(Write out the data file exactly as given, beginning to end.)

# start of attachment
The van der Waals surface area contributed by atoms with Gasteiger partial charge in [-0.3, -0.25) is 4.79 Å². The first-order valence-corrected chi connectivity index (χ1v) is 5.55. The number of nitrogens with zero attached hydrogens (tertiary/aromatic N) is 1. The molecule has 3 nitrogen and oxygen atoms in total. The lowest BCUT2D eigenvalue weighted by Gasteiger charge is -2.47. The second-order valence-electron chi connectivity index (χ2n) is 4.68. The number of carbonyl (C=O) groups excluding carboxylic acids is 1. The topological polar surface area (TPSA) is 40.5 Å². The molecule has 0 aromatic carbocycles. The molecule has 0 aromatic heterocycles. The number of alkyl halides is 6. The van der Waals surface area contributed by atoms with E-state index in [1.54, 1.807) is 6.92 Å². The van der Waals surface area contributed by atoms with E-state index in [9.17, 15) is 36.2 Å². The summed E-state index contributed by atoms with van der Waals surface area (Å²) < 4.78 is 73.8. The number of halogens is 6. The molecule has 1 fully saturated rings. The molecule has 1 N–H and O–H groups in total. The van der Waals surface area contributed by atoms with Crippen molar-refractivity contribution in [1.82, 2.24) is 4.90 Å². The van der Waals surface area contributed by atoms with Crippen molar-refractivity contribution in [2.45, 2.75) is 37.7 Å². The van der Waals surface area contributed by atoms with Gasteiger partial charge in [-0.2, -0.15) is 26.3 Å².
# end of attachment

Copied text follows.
The van der Waals surface area contributed by atoms with Gasteiger partial charge in [-0.3, -0.25) is 4.79 Å². The first-order valence-corrected chi connectivity index (χ1v) is 5.55. The number of nitrogens with zero attached hydrogens (tertiary/aromatic N) is 1. The molecule has 3 nitrogen and oxygen atoms in total. The lowest BCUT2D eigenvalue weighted by Gasteiger charge is -2.47. The second-order valence-electron chi connectivity index (χ2n) is 4.68. The number of carbonyl (C=O) groups excluding carboxylic acids is 1. The topological polar surface area (TPSA) is 40.5 Å². The molecule has 0 aromatic carbocycles. The molecule has 0 aromatic heterocycles. The number of alkyl halides is 6. The van der Waals surface area contributed by atoms with E-state index in [1.54, 1.807) is 6.92 Å². The van der Waals surface area contributed by atoms with E-state index in [9.17, 15) is 36.2 Å². The summed E-state index contributed by atoms with van der Waals surface area (Å²) < 4.78 is 73.8. The number of halogens is 6. The molecule has 1 fully saturated rings. The molecule has 1 N–H and O–H groups in total. The van der Waals surface area contributed by atoms with Crippen molar-refractivity contribution in [1.82, 2.24) is 4.90 Å². The van der Waals surface area contributed by atoms with Crippen molar-refractivity contribution in [2.45, 2.75) is 37.7 Å². The van der Waals surface area contributed by atoms with Gasteiger partial charge in [-0.2, -0.15) is 26.3 Å².